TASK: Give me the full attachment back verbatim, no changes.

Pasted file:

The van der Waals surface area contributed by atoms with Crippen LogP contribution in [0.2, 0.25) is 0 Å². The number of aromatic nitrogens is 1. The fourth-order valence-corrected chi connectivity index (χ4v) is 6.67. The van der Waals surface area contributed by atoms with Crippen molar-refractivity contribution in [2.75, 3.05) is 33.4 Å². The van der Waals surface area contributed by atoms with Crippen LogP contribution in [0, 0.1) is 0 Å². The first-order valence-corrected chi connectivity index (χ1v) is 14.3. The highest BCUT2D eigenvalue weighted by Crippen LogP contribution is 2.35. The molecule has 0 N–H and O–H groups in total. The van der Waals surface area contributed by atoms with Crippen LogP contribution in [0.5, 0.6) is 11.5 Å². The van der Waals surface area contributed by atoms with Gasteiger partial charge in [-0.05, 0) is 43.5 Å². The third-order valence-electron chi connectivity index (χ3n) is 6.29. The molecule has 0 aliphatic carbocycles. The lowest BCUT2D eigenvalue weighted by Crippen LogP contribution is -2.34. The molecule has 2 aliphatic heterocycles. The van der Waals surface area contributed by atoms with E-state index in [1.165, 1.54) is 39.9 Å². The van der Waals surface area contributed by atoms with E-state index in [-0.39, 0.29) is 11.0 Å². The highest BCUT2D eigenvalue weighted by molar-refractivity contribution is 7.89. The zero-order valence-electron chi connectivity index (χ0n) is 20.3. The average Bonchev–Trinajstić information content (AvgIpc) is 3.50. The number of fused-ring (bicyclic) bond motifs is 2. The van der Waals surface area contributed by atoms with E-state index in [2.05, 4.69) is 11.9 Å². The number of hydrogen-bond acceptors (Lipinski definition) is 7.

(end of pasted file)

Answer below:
The van der Waals surface area contributed by atoms with Crippen LogP contribution in [0.2, 0.25) is 0 Å². The number of aromatic nitrogens is 1. The fourth-order valence-corrected chi connectivity index (χ4v) is 6.67. The van der Waals surface area contributed by atoms with Crippen molar-refractivity contribution in [2.75, 3.05) is 33.4 Å². The van der Waals surface area contributed by atoms with Crippen LogP contribution in [0, 0.1) is 0 Å². The first-order valence-corrected chi connectivity index (χ1v) is 14.3. The highest BCUT2D eigenvalue weighted by Crippen LogP contribution is 2.35. The molecule has 0 N–H and O–H groups in total. The van der Waals surface area contributed by atoms with Crippen LogP contribution in [0.5, 0.6) is 11.5 Å². The van der Waals surface area contributed by atoms with Gasteiger partial charge in [-0.05, 0) is 43.5 Å². The third-order valence-electron chi connectivity index (χ3n) is 6.29. The molecule has 0 aliphatic carbocycles. The lowest BCUT2D eigenvalue weighted by Crippen LogP contribution is -2.34. The molecule has 2 aliphatic heterocycles. The van der Waals surface area contributed by atoms with E-state index in [1.165, 1.54) is 39.9 Å². The van der Waals surface area contributed by atoms with E-state index in [-0.39, 0.29) is 11.0 Å². The highest BCUT2D eigenvalue weighted by molar-refractivity contribution is 7.89. The zero-order valence-electron chi connectivity index (χ0n) is 20.3. The average Bonchev–Trinajstić information content (AvgIpc) is 3.50. The number of fused-ring (bicyclic) bond motifs is 2. The van der Waals surface area contributed by atoms with E-state index in [2.05, 4.69) is 11.9 Å². The number of hydrogen-bond acceptors (Lipinski definition) is 7.